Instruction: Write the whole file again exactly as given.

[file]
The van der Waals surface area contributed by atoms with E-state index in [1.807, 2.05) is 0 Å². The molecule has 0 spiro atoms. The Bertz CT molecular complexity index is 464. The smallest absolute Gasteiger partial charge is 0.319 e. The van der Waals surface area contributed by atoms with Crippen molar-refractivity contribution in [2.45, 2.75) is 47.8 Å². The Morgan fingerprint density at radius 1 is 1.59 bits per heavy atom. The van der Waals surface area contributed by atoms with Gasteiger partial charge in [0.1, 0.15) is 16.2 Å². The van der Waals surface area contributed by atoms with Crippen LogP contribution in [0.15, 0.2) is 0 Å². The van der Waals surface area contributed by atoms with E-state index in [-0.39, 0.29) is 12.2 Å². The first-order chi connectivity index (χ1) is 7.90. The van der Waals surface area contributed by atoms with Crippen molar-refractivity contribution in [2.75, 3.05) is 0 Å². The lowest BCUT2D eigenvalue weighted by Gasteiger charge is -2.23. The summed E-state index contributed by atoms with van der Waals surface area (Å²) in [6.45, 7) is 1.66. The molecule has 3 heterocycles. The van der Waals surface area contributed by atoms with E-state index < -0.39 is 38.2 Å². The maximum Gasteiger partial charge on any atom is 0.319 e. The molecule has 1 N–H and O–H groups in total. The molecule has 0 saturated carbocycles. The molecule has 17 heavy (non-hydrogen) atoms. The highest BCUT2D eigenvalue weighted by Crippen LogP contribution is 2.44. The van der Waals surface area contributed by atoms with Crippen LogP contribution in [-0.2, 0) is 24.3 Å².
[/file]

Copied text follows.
The van der Waals surface area contributed by atoms with E-state index in [1.807, 2.05) is 0 Å². The molecule has 0 spiro atoms. The Bertz CT molecular complexity index is 464. The smallest absolute Gasteiger partial charge is 0.319 e. The van der Waals surface area contributed by atoms with Crippen molar-refractivity contribution in [2.45, 2.75) is 47.8 Å². The Morgan fingerprint density at radius 1 is 1.59 bits per heavy atom. The van der Waals surface area contributed by atoms with Gasteiger partial charge in [0.1, 0.15) is 16.2 Å². The van der Waals surface area contributed by atoms with Crippen LogP contribution in [0.15, 0.2) is 0 Å². The van der Waals surface area contributed by atoms with E-state index in [-0.39, 0.29) is 12.2 Å². The first-order chi connectivity index (χ1) is 7.90. The van der Waals surface area contributed by atoms with Crippen molar-refractivity contribution in [2.75, 3.05) is 0 Å². The lowest BCUT2D eigenvalue weighted by Gasteiger charge is -2.23. The summed E-state index contributed by atoms with van der Waals surface area (Å²) in [6.45, 7) is 1.66. The molecule has 3 heterocycles. The van der Waals surface area contributed by atoms with E-state index < -0.39 is 38.2 Å². The maximum Gasteiger partial charge on any atom is 0.319 e. The molecule has 1 N–H and O–H groups in total. The molecule has 0 saturated carbocycles. The molecule has 17 heavy (non-hydrogen) atoms. The highest BCUT2D eigenvalue weighted by Crippen LogP contribution is 2.44. The van der Waals surface area contributed by atoms with Crippen LogP contribution in [-0.2, 0) is 24.3 Å².